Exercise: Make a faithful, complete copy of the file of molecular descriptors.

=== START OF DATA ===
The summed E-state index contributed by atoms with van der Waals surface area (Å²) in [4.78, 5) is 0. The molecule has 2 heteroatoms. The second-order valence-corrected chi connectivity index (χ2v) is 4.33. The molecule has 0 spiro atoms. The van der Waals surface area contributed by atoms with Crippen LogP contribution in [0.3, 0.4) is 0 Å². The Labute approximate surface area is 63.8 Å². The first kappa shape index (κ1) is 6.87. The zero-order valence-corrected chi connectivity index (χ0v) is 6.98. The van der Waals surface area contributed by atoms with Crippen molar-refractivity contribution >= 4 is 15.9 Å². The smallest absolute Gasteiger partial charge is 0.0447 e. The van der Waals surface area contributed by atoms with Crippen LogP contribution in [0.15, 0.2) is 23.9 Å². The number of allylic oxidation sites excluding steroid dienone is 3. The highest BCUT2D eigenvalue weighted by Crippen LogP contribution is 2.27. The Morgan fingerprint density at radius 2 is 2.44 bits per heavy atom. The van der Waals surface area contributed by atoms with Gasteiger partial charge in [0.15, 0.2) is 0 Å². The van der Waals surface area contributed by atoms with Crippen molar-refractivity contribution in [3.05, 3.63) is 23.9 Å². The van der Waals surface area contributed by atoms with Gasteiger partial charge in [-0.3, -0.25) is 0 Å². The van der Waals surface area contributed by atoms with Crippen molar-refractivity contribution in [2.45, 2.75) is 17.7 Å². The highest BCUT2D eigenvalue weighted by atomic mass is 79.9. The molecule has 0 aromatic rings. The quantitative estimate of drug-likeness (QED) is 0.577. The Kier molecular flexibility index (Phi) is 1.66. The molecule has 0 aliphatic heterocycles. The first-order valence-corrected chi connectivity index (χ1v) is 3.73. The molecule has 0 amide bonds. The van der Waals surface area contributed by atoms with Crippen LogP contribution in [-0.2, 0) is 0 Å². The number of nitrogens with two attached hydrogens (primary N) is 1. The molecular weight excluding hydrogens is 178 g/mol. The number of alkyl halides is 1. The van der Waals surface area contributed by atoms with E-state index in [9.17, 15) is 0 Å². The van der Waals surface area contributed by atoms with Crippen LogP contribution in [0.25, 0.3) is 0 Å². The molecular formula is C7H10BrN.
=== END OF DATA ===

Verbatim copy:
The summed E-state index contributed by atoms with van der Waals surface area (Å²) in [4.78, 5) is 0. The molecule has 2 heteroatoms. The second-order valence-corrected chi connectivity index (χ2v) is 4.33. The molecule has 0 spiro atoms. The van der Waals surface area contributed by atoms with Crippen LogP contribution in [0.3, 0.4) is 0 Å². The Labute approximate surface area is 63.8 Å². The first kappa shape index (κ1) is 6.87. The zero-order valence-corrected chi connectivity index (χ0v) is 6.98. The van der Waals surface area contributed by atoms with Crippen molar-refractivity contribution >= 4 is 15.9 Å². The smallest absolute Gasteiger partial charge is 0.0447 e. The van der Waals surface area contributed by atoms with Crippen LogP contribution in [0.15, 0.2) is 23.9 Å². The number of allylic oxidation sites excluding steroid dienone is 3. The highest BCUT2D eigenvalue weighted by Crippen LogP contribution is 2.27. The Morgan fingerprint density at radius 2 is 2.44 bits per heavy atom. The van der Waals surface area contributed by atoms with Gasteiger partial charge in [0.15, 0.2) is 0 Å². The van der Waals surface area contributed by atoms with Crippen molar-refractivity contribution in [3.05, 3.63) is 23.9 Å². The van der Waals surface area contributed by atoms with Gasteiger partial charge in [-0.3, -0.25) is 0 Å². The van der Waals surface area contributed by atoms with Crippen molar-refractivity contribution in [2.45, 2.75) is 17.7 Å². The highest BCUT2D eigenvalue weighted by atomic mass is 79.9. The molecule has 0 aromatic rings. The quantitative estimate of drug-likeness (QED) is 0.577. The Kier molecular flexibility index (Phi) is 1.66. The molecule has 0 aliphatic heterocycles. The first-order valence-corrected chi connectivity index (χ1v) is 3.73. The molecule has 0 amide bonds. The van der Waals surface area contributed by atoms with Crippen LogP contribution in [-0.2, 0) is 0 Å². The number of nitrogens with two attached hydrogens (primary N) is 1. The molecular weight excluding hydrogens is 178 g/mol. The number of alkyl halides is 1. The van der Waals surface area contributed by atoms with E-state index in [9.17, 15) is 0 Å². The van der Waals surface area contributed by atoms with Crippen LogP contribution in [0.25, 0.3) is 0 Å². The molecular formula is C7H10BrN.